[6]

Davenport

This was a post-office 12 miles west, northwest of Greenfield, in Marion Township. (--Campbell's Gazetteer of Missouri, 1874, pp 181-182; New Atlas of Missouri, 1874, Campbell, Map #35.) In 1971, it is gone. (--Mr. & Mrs. Allen D. Hughes.)

Dildery Mill (or Dilday Mill, Turnback)

(--New Atlas of Missouri, 1874, Campbell, Map #35.) It is in section 22, township 30, range 26, on County Highway K, about three miles east of Highway 39, six miles south of Greenfield. In 1971, all that is left of another water mill of Dade County is the old mill building and the rock dam. (Dade County Map). It was located on Turnback Creek. There was a post-office at Turnback, in 1848. (--Mr. & Mrs. Allen D. Hughes.)

Dumbeck

It was approximately four miles east of Lockwood, on the St. L. & S. F. R. R. (Frisco). (--Map of Western States, Rand, McNally & Co., 1911.)

Emmett

This town was three miles southeast of Everton. (--The State of Missouri, in 1904, Williams, p 373.) There was a post-office here in 1897-98, according to Missouri Manual, for those years. It was discontinued in 1905, by reason of R. F. D. (--General Scheme of Missouri, p 31.)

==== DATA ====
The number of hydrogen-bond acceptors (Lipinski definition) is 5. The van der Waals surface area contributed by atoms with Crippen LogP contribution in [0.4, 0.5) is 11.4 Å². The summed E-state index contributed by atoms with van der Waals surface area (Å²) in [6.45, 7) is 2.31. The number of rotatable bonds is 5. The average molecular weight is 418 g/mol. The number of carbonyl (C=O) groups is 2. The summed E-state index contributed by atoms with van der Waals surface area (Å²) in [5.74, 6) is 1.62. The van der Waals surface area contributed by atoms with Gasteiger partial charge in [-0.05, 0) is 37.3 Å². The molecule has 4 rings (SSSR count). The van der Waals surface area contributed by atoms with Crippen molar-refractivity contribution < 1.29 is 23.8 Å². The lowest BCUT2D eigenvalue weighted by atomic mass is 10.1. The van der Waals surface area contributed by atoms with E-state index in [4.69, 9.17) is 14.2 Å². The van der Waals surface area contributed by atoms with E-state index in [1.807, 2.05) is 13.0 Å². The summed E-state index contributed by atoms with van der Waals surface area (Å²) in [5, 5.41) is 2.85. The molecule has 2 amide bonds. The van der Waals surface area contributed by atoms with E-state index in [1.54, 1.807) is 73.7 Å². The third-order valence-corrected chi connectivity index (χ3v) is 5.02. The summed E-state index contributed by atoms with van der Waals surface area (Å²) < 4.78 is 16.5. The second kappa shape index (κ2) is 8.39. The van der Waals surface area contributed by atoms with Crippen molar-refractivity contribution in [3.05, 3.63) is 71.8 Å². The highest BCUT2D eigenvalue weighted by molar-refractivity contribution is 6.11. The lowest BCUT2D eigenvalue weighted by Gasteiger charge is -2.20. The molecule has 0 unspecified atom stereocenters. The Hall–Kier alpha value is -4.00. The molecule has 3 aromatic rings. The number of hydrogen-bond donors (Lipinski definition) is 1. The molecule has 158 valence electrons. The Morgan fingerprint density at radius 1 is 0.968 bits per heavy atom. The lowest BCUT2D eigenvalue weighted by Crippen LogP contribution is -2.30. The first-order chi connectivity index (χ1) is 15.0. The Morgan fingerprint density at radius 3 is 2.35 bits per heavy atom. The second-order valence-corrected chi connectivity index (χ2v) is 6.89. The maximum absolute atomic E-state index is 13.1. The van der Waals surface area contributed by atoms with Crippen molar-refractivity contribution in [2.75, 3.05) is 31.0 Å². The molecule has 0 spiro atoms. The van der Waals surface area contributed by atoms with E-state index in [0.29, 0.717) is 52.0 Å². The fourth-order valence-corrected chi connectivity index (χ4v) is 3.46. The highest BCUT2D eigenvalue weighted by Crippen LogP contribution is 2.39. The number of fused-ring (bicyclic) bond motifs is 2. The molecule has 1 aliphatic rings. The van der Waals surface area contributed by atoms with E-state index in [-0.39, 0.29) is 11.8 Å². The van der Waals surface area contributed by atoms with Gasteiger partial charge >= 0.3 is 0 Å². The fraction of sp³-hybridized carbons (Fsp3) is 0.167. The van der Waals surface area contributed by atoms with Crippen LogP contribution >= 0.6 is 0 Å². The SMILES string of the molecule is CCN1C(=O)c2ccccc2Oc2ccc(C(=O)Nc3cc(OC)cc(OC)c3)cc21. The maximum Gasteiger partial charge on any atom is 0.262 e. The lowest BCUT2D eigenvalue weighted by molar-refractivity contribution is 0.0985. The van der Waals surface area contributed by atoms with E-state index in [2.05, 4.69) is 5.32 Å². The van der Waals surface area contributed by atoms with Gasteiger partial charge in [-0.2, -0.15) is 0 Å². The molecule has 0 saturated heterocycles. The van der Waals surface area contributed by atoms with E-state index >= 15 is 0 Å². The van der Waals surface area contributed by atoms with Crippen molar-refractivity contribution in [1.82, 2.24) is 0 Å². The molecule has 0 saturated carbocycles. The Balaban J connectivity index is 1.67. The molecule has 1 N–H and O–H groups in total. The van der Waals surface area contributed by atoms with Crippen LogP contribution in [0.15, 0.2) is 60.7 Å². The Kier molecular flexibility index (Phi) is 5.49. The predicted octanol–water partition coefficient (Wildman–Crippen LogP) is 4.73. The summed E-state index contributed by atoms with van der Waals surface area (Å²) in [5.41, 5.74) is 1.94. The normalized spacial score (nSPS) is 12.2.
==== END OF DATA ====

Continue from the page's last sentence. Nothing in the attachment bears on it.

[7]

Engleman's Mills

This community was seven miles east, northeast of Greenfield. It had 1 store, a flouring and saw mill, 1 church. There was a post-office there in 1874. (--Campbell's Gazetteer of Missouri, 1874, pp 181-182; New Atlas of Missouri, 1874, Campbell, Map #35.)

Engleman's Mill (Pemberton, Hulston)

These were all names for the same place. This community was seven miles east, northeast of Greenfield, on County Highway EE, in Polk Township, close to the section line of section 6, township 32, range 26. It had 1 store, a flouring mill and saw mill, 1 church. Engleman's Mill had a post-office in 1866; changed to Pemberton, 24 Nov. 1874; listed as Hulston, 8 July, 1895. (From National Archives), 1971. The site of the mill and the church will soon be under water from the new Stockton Lake. The land was all bought by the Government. The church building was replaced by a new building, which was moved to a new site southeast of the former location, over a mile, and on the south side of the lake. It is beside the Pemberton Cemetery. The mill building was bought by the Dade County Historical Society, and moved to a 50 acre site, a little over one and one-half miles south of the former location. The park is being developed. A well has been drilled, a caretaker's house moved to the grounds, with a caretaker living in the house. It is hoped that a mill pond can be built and the mill be placed on a foundation, and ready for operation in the near future. (--Mr. & Mrs. Allen D. Hughes.)